Well, get ready to start thinking about moving to Kansas City.
This was the view to my left . . .
. . . and to my right:
And UN-fortunate. There was only one home run hit all night — a 378-foot blast by Cord Phelps that landed in the left field bullpen.
Someday I’m *going* to catch a home run at Kauffman Stadium. I just need to be there when there’s a visiting team (and hey, maybe even a home team) that doesn’t suck.
With two outs in the top of the 9th inning, I decided to go for an umpire ball and ran into this guy along the 3rd base line:
His name is Tang, and he’s a regular at Kauffman Stadium. He and I met in Philadelphia earlier this season. Nice guy. Talented ballhawk. Just getting started at college.
After the final out of the Royals’ 5-3 victory (in which Billy Butler collected his 100th RBI of the season), I failed to get a ball from the ump.
Then I moved two sections to my right . . .
. . . and failed to get a ball from the Indians’ relievers when they walked in from the bullpen. (I also failed to get Jeff Francoeur’s warm-up ball in the 6th inning, but screw it, I don’t feel like talking about it.)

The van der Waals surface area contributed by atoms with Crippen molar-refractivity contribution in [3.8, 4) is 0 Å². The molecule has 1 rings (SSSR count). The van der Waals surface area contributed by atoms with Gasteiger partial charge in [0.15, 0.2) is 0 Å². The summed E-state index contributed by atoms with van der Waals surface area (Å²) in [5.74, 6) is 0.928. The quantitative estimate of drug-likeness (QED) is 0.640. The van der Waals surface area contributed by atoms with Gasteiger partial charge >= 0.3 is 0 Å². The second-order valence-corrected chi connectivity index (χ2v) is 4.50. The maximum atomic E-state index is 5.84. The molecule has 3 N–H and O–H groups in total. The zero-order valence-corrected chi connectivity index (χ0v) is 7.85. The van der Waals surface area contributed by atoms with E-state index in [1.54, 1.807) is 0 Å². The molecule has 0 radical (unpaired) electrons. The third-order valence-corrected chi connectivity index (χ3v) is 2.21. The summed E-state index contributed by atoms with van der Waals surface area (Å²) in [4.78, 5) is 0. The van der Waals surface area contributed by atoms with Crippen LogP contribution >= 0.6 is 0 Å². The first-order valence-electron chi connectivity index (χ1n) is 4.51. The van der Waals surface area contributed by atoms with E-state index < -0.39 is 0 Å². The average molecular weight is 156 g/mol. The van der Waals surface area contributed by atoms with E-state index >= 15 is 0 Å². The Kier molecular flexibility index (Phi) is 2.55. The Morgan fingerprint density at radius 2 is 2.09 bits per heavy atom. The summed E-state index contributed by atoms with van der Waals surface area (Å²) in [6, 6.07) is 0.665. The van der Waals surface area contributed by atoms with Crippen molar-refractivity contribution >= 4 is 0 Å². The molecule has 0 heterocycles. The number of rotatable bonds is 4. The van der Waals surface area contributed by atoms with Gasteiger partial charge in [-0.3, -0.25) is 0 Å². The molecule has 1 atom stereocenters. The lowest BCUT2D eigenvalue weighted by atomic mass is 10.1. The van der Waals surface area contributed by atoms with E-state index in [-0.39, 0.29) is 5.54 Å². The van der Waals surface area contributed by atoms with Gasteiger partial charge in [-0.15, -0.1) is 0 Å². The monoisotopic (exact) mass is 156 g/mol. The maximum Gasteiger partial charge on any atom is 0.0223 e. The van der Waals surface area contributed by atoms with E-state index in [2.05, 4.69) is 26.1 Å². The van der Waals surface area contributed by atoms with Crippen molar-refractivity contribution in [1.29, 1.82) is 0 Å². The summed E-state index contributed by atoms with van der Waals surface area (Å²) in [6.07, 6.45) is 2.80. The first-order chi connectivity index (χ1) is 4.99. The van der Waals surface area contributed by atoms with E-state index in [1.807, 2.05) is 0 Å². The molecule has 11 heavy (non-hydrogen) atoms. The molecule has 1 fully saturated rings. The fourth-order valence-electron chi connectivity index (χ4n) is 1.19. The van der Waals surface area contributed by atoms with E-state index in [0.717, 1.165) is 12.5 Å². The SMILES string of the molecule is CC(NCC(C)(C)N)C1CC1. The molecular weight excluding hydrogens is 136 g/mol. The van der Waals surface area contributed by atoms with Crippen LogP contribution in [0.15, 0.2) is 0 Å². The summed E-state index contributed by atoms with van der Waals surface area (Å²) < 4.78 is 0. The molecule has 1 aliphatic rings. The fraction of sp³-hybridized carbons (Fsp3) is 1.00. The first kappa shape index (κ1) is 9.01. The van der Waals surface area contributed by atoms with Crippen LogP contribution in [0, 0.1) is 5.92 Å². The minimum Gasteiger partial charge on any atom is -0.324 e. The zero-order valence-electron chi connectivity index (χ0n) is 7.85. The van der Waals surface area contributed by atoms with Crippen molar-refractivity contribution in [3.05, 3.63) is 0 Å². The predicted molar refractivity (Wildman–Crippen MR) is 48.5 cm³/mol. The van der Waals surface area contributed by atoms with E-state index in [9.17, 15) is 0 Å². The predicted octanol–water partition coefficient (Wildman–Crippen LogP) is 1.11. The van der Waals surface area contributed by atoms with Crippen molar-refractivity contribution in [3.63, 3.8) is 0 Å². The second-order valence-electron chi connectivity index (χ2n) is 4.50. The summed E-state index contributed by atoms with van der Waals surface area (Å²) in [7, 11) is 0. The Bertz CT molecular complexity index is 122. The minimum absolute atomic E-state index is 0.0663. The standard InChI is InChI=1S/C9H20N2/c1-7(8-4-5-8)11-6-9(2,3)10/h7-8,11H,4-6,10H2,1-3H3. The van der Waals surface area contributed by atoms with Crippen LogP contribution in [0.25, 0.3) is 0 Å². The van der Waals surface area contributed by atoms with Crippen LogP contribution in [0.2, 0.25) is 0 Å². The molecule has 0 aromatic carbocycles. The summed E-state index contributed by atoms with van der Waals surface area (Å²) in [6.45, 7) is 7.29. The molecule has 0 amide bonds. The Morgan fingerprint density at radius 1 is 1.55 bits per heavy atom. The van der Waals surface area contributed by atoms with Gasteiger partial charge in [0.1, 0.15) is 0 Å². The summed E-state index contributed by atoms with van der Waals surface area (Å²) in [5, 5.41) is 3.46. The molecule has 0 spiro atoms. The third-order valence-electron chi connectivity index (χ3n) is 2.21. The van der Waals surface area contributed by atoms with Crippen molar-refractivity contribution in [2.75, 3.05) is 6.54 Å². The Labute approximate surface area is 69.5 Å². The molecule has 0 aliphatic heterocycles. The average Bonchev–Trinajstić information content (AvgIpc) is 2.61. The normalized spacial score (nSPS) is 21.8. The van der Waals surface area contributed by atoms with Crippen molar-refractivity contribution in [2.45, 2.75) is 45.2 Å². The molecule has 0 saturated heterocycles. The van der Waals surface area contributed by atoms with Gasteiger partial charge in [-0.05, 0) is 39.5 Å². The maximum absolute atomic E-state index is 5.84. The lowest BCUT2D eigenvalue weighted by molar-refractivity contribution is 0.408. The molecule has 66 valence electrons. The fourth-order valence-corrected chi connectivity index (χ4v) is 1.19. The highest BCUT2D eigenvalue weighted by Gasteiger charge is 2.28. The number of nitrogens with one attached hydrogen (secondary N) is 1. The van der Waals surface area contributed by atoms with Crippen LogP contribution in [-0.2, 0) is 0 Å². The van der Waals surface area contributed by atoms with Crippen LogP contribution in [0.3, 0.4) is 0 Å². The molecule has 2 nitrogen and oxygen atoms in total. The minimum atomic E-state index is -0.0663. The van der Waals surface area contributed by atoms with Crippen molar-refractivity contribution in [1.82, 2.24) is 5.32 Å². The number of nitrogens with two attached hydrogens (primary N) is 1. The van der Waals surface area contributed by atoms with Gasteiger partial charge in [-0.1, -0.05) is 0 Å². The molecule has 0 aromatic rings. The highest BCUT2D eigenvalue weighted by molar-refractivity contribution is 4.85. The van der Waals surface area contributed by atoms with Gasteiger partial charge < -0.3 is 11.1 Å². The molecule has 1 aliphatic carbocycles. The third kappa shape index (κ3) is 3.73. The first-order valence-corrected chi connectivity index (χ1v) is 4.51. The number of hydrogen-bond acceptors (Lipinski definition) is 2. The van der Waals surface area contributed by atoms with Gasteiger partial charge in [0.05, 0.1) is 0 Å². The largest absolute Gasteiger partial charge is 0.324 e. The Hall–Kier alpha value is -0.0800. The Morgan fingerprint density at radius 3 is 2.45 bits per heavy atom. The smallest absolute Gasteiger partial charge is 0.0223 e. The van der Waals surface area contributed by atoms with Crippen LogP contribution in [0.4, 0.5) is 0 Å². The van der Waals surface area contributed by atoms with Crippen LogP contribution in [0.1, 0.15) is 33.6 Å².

The highlight of the day was meeting up with my friend “Big Glove Bob” . . .
. . . and getting a ride with him back to Robin’s place. He is one funny dude. At one point during the ride, we found ourselves trapped on a single-lane road behind a car that was shakily traveling 23 miles per hour. The speed limit was 40, and Bob was convinced that the driver was drunk. When the single lane opened up into two and the car in front of us stopped at a red light, Bob pulled up alongside it. There was a young woman at the wheel, and she was texting.
“HOW DRUNK ARE YOU?!?!?!” screamed Bob through my open window.
The woman didn’t look up.
“HEY!!!!!!” screamed Bob so loudly that I was temporarily deafened. “HOW DRUNK ARE YOU?!?!?!?!”
The woman shook her head but never looked up. Bob yelled at bit more at her. Then the light turned green and we sped off in front of her.
I need to go on a road trip with this man. I’m almost laughing just thinking about it.
• 582 balls in 72 games this season = 8.08 balls per game.
• 864 consecutive games with at least one ball
• 389 consecutive games with at least two balls
• 9 stadiums with 100 or more balls (Shea, Citi, Old Yankee, New Yankee, Camden, Citizens Bank, Nationals, Turner, and Kauffman)
• 6,401 total balls
(I’m raising money again this season for Pitch In For Baseball, a non-profit charity that provides baseball equipment to underprivileged kids all over the world. Click here to learn more about my fundraiser, and click here to see the prizes that I’ll be giving away to donors.)
• 45 donors
• $2.72 pledged per ball (if you add up all the pledges)
• $16.32 raised at this game
• $1,583.04 raised this season
• $20,740.04 raised since I started my fundraiser in 2009